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Republican senatorial candidates Greg Brannon, left, and Thom Tillis shake hands as Mark Harris and Heather Grant, right, look on following an April 2014 televised debate in Research Triangle Park, N.C. (AP)

Hard-line conservatives have become Democrats’ unwitting allies in the battle to control Congress.

Conservative groups have together spent nearly $3 attacking Republican candidates for every $1 spent slamming Democrats, according to a Center for Public Integrity analysis of federal independent expenditure disclosures.

In all, from Jan. 1 through Tuesday, identifiably conservative political action committees, super PACs and nonprofit groups have spent about $10 million advocating for the defeat of Republican congressional candidates in advertisements and other communications.

Identifiably liberal groups, meanwhile, have spent next to nothing attacking their own, instead spending millions of dollars either bashing Republican hopefuls or gushing about fellow Democrats through television, radio and Internet ads.

Such a dichotomy illustrates the persistent family feud between mainstream Republicans and their tea party-affiliated cousins, many of whom have forced GOP incumbents into bitter — and expensive — primary fights because they believe they’re not conservative enough.

It also provides a curious twist to the initially Republican-benefiting Citizens United v. Federal Election Commission decision of 2010, which led to the creation of super PACs and freed politically active nonprofit groups and union organizations to raise and spend unlimited amounts of money to spend supporting or opposing political candidates.

During the 2010 midterm elections, conservative organizations hardly spent any money opposing Republican candidates, federal records from the first four months of that year indicate.

Tea party groups of today are unapologetic about their attacks on numerous Republican torchbearers. They say the candidates they support are bona fide conservatives better positioned to defeat Democrats in November’s general election.

Club for Growth Action, the super PAC arm of the Club for Growth, has so far invested $2 million into attacks on several incumbent Republicans, including Sen. Thad Cochran, R-Miss.; Rep. Mike Simpson, R-Idaho; and Shane Osborn, a former Nebraska state treasurer who’s running for U.S. Senate.

Club for Growth Action seeks to involve itself in contests “we feel that our resources can make an impact on the outcome of the race,” spokesman Barney Keller said.

So far, tea party groups are off to a lousy start. Tea party-backed candidates failed Tuesday in a long-shot primary bid to unseat House Speaker John Boehner, R-Ohio, and win North Carolina’s U.S. Senate primary. But they still sought to find a silver lining.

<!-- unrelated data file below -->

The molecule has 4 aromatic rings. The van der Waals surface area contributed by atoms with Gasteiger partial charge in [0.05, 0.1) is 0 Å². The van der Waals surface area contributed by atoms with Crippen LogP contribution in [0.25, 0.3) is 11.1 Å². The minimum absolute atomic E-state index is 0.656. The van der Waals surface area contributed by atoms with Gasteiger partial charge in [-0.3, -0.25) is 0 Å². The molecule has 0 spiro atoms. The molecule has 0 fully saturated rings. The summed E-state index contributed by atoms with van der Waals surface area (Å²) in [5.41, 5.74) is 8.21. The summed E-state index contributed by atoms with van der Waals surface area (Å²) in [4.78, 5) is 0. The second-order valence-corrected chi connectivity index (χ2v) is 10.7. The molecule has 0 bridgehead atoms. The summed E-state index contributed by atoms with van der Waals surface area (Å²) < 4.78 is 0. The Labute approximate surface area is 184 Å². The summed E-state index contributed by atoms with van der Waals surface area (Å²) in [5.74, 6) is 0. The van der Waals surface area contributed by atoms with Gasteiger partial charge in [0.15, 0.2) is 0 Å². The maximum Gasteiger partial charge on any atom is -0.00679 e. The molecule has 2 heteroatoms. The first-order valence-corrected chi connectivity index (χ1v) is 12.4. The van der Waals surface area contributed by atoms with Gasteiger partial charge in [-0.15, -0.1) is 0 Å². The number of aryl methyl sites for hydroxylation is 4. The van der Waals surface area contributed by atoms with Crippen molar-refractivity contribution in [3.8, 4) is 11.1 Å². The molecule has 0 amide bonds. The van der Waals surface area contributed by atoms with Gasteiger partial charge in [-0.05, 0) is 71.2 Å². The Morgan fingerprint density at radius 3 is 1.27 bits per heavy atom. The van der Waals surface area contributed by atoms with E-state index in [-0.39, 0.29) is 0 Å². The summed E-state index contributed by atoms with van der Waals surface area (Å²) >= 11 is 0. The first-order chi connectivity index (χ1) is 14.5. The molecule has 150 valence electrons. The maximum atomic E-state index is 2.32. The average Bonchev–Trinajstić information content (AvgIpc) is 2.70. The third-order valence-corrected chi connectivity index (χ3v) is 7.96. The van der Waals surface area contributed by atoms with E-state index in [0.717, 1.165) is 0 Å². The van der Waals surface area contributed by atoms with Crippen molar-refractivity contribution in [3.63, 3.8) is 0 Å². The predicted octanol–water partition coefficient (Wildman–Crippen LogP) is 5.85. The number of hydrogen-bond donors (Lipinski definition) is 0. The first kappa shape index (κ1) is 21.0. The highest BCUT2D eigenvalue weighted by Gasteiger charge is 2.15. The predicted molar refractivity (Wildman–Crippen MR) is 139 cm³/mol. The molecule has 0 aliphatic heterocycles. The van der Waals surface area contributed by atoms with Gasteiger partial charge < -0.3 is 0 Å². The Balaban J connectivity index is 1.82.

“Whether we win or lose, the other side has had to campaign on our issues during these primaries,” said Russ Walker, national political director for FreedomWorks for America, which has this year spent more than $118,000 on advertisements and related expenditures primarily attacking Senate Minority Leader Mitch McConnell, R-Ky., and Cochran. “Our ultimate goal is to pass policy that’s lowering taxes and making government smaller.”

Officially, Republican Party officials are floating above the fray, and per usual, not endorsing candidates in primaries.

“Voters in each congressional district know best as to who will make the best general election candidate,” National Republican Congressional Committee spokeswoman Andrea Bozek said.

GOP brass are, however, hardly thrilled with their midterm election lot, regardless of their early success repelling tea party challenges.

Three national-level party officials not authorized to speak on behalf of the party said they’re particularly concerned that protracted primary fights — a la Mitt Romney in 2012 — will hurt the party’s ultimate midterm congressional nominees by bleeding them of time and resources that could be better spent skewering Democrats.

One cited Cochran’s June 3 primary fight with state Sen. Chris McDaniel, who’s enjoyed heavy support from groups such as FreedomWorks for America and the Senate Conservatives Fund, as particularly troubling.

Democrats, for their part, are content to let conservatives continue to supply ammunition to its circular firing squad.